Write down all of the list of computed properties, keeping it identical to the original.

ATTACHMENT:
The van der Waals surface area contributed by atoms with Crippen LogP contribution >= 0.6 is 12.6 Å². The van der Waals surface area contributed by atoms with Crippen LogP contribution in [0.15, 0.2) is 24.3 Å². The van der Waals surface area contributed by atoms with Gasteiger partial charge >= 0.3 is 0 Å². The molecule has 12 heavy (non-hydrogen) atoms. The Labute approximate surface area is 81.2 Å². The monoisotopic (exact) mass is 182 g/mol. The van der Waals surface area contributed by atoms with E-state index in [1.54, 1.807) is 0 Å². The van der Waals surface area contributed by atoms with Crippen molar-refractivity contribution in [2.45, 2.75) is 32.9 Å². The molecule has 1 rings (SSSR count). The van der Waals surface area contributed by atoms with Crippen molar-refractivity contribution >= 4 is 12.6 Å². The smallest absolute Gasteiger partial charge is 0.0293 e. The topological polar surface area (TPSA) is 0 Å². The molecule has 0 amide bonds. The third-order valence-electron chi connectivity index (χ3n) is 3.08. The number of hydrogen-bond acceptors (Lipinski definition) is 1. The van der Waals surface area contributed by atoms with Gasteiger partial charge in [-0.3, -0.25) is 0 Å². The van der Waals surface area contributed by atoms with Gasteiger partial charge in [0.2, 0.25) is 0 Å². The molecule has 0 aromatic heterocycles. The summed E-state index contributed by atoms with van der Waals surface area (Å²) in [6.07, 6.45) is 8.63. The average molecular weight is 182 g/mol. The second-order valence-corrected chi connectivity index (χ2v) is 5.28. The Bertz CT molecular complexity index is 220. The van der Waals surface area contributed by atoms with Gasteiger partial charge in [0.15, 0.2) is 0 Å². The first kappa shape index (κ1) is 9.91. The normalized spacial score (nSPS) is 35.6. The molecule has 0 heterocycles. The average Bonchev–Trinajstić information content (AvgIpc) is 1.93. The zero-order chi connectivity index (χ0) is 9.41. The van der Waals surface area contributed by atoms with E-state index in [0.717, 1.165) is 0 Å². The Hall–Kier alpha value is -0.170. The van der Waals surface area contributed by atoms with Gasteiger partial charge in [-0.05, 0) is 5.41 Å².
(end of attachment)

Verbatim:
The van der Waals surface area contributed by atoms with Crippen LogP contribution >= 0.6 is 12.6 Å². The van der Waals surface area contributed by atoms with Crippen LogP contribution in [0.15, 0.2) is 24.3 Å². The van der Waals surface area contributed by atoms with Gasteiger partial charge >= 0.3 is 0 Å². The molecule has 12 heavy (non-hydrogen) atoms. The Labute approximate surface area is 81.2 Å². The monoisotopic (exact) mass is 182 g/mol. The van der Waals surface area contributed by atoms with E-state index in [1.54, 1.807) is 0 Å². The van der Waals surface area contributed by atoms with Crippen molar-refractivity contribution in [2.45, 2.75) is 32.9 Å². The molecule has 1 rings (SSSR count). The van der Waals surface area contributed by atoms with Crippen molar-refractivity contribution >= 4 is 12.6 Å². The smallest absolute Gasteiger partial charge is 0.0293 e. The topological polar surface area (TPSA) is 0 Å². The molecule has 0 amide bonds. The third-order valence-electron chi connectivity index (χ3n) is 3.08. The number of hydrogen-bond acceptors (Lipinski definition) is 1. The van der Waals surface area contributed by atoms with Gasteiger partial charge in [-0.3, -0.25) is 0 Å². The van der Waals surface area contributed by atoms with Gasteiger partial charge in [0.2, 0.25) is 0 Å². The molecule has 0 aromatic heterocycles. The summed E-state index contributed by atoms with van der Waals surface area (Å²) in [6.07, 6.45) is 8.63. The average molecular weight is 182 g/mol. The second-order valence-corrected chi connectivity index (χ2v) is 5.28. The Bertz CT molecular complexity index is 220. The van der Waals surface area contributed by atoms with Gasteiger partial charge in [0.15, 0.2) is 0 Å². The first kappa shape index (κ1) is 9.91. The normalized spacial score (nSPS) is 35.6. The molecule has 0 heterocycles. The average Bonchev–Trinajstić information content (AvgIpc) is 1.93. The zero-order chi connectivity index (χ0) is 9.41. The van der Waals surface area contributed by atoms with E-state index in [0.717, 1.165) is 0 Å². The Hall–Kier alpha value is -0.170. The van der Waals surface area contributed by atoms with Gasteiger partial charge in [-0.05, 0) is 5.41 Å².